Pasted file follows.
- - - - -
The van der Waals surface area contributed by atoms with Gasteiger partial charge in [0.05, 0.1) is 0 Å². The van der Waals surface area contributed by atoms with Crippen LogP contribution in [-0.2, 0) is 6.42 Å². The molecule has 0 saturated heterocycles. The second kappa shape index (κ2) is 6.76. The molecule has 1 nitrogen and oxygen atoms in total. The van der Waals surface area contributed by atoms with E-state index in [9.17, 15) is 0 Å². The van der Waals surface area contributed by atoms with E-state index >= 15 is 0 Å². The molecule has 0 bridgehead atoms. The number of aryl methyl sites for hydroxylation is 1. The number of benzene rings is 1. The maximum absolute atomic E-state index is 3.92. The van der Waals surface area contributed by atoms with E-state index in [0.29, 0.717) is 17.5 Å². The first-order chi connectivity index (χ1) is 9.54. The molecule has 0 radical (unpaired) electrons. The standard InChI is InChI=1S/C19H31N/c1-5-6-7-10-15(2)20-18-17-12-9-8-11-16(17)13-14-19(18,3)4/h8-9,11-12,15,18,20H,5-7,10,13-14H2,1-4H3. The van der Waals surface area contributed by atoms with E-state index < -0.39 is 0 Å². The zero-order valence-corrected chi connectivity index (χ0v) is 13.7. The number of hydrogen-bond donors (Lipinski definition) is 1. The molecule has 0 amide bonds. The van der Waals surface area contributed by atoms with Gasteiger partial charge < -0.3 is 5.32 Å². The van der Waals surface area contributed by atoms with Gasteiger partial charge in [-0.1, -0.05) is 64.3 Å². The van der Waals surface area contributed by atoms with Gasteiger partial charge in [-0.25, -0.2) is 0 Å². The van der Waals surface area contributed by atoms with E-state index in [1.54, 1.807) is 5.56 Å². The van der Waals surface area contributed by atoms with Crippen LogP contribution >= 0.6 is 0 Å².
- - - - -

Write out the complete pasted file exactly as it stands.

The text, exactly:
The van der Waals surface area contributed by atoms with Gasteiger partial charge in [0.05, 0.1) is 0 Å². The van der Waals surface area contributed by atoms with Crippen LogP contribution in [-0.2, 0) is 6.42 Å². The molecule has 0 saturated heterocycles. The second kappa shape index (κ2) is 6.76. The molecule has 1 nitrogen and oxygen atoms in total. The van der Waals surface area contributed by atoms with E-state index in [9.17, 15) is 0 Å². The van der Waals surface area contributed by atoms with E-state index >= 15 is 0 Å². The molecule has 0 bridgehead atoms. The number of aryl methyl sites for hydroxylation is 1. The number of benzene rings is 1. The maximum absolute atomic E-state index is 3.92. The van der Waals surface area contributed by atoms with E-state index in [0.29, 0.717) is 17.5 Å². The first-order chi connectivity index (χ1) is 9.54. The molecule has 0 radical (unpaired) electrons. The standard InChI is InChI=1S/C19H31N/c1-5-6-7-10-15(2)20-18-17-12-9-8-11-16(17)13-14-19(18,3)4/h8-9,11-12,15,18,20H,5-7,10,13-14H2,1-4H3. The van der Waals surface area contributed by atoms with E-state index < -0.39 is 0 Å². The zero-order valence-corrected chi connectivity index (χ0v) is 13.7. The number of hydrogen-bond donors (Lipinski definition) is 1. The molecule has 0 amide bonds. The van der Waals surface area contributed by atoms with Gasteiger partial charge < -0.3 is 5.32 Å². The van der Waals surface area contributed by atoms with Gasteiger partial charge in [-0.1, -0.05) is 64.3 Å². The van der Waals surface area contributed by atoms with Gasteiger partial charge in [-0.25, -0.2) is 0 Å². The van der Waals surface area contributed by atoms with E-state index in [1.54, 1.807) is 5.56 Å². The van der Waals surface area contributed by atoms with Crippen LogP contribution >= 0.6 is 0 Å².